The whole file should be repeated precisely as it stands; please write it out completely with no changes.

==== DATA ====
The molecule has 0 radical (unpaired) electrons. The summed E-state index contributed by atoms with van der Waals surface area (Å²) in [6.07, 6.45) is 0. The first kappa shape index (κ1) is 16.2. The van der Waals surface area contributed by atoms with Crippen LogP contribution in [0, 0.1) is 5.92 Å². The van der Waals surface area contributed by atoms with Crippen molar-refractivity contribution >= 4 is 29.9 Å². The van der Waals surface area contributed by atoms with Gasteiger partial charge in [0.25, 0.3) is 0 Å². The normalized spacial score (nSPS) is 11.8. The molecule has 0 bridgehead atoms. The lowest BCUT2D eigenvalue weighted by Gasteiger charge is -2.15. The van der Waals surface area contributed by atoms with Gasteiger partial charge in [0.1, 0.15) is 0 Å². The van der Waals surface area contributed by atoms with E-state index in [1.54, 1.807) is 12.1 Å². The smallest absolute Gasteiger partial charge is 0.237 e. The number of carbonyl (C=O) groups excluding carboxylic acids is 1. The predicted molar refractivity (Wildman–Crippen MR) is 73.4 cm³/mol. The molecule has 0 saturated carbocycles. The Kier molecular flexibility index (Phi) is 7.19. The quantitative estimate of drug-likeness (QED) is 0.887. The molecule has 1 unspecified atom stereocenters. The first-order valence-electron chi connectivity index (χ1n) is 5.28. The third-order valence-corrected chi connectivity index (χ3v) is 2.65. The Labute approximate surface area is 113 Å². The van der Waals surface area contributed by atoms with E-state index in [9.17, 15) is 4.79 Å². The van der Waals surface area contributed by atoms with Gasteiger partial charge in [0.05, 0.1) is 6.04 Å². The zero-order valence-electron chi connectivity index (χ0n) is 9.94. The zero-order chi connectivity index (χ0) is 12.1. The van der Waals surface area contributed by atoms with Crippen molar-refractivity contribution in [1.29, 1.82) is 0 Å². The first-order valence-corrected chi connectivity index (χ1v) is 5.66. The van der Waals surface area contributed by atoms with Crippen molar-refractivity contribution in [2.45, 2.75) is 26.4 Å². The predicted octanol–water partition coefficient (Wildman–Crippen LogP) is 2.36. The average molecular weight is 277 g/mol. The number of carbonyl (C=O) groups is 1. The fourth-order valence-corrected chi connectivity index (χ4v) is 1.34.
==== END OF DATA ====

The molecule has 0 radical (unpaired) electrons. The summed E-state index contributed by atoms with van der Waals surface area (Å²) in [6.07, 6.45) is 0. The first kappa shape index (κ1) is 16.2. The van der Waals surface area contributed by atoms with Crippen LogP contribution in [0, 0.1) is 5.92 Å². The van der Waals surface area contributed by atoms with Crippen molar-refractivity contribution >= 4 is 29.9 Å². The van der Waals surface area contributed by atoms with Gasteiger partial charge in [0.25, 0.3) is 0 Å². The normalized spacial score (nSPS) is 11.8. The molecule has 0 bridgehead atoms. The lowest BCUT2D eigenvalue weighted by Gasteiger charge is -2.15. The van der Waals surface area contributed by atoms with Gasteiger partial charge in [0.1, 0.15) is 0 Å². The van der Waals surface area contributed by atoms with E-state index in [1.54, 1.807) is 12.1 Å². The smallest absolute Gasteiger partial charge is 0.237 e. The number of carbonyl (C=O) groups excluding carboxylic acids is 1. The predicted molar refractivity (Wildman–Crippen MR) is 73.4 cm³/mol. The molecule has 0 saturated carbocycles. The Kier molecular flexibility index (Phi) is 7.19. The quantitative estimate of drug-likeness (QED) is 0.887. The molecule has 1 unspecified atom stereocenters. The first-order valence-electron chi connectivity index (χ1n) is 5.28. The third-order valence-corrected chi connectivity index (χ3v) is 2.65. The Labute approximate surface area is 113 Å². The van der Waals surface area contributed by atoms with E-state index in [9.17, 15) is 4.79 Å². The van der Waals surface area contributed by atoms with Gasteiger partial charge in [0.05, 0.1) is 6.04 Å². The zero-order valence-electron chi connectivity index (χ0n) is 9.94. The zero-order chi connectivity index (χ0) is 12.1. The van der Waals surface area contributed by atoms with Crippen molar-refractivity contribution in [1.29, 1.82) is 0 Å². The first-order valence-corrected chi connectivity index (χ1v) is 5.66. The van der Waals surface area contributed by atoms with Crippen molar-refractivity contribution in [2.45, 2.75) is 26.4 Å². The predicted octanol–water partition coefficient (Wildman–Crippen LogP) is 2.36. The average molecular weight is 277 g/mol. The number of carbonyl (C=O) groups is 1. The fourth-order valence-corrected chi connectivity index (χ4v) is 1.34.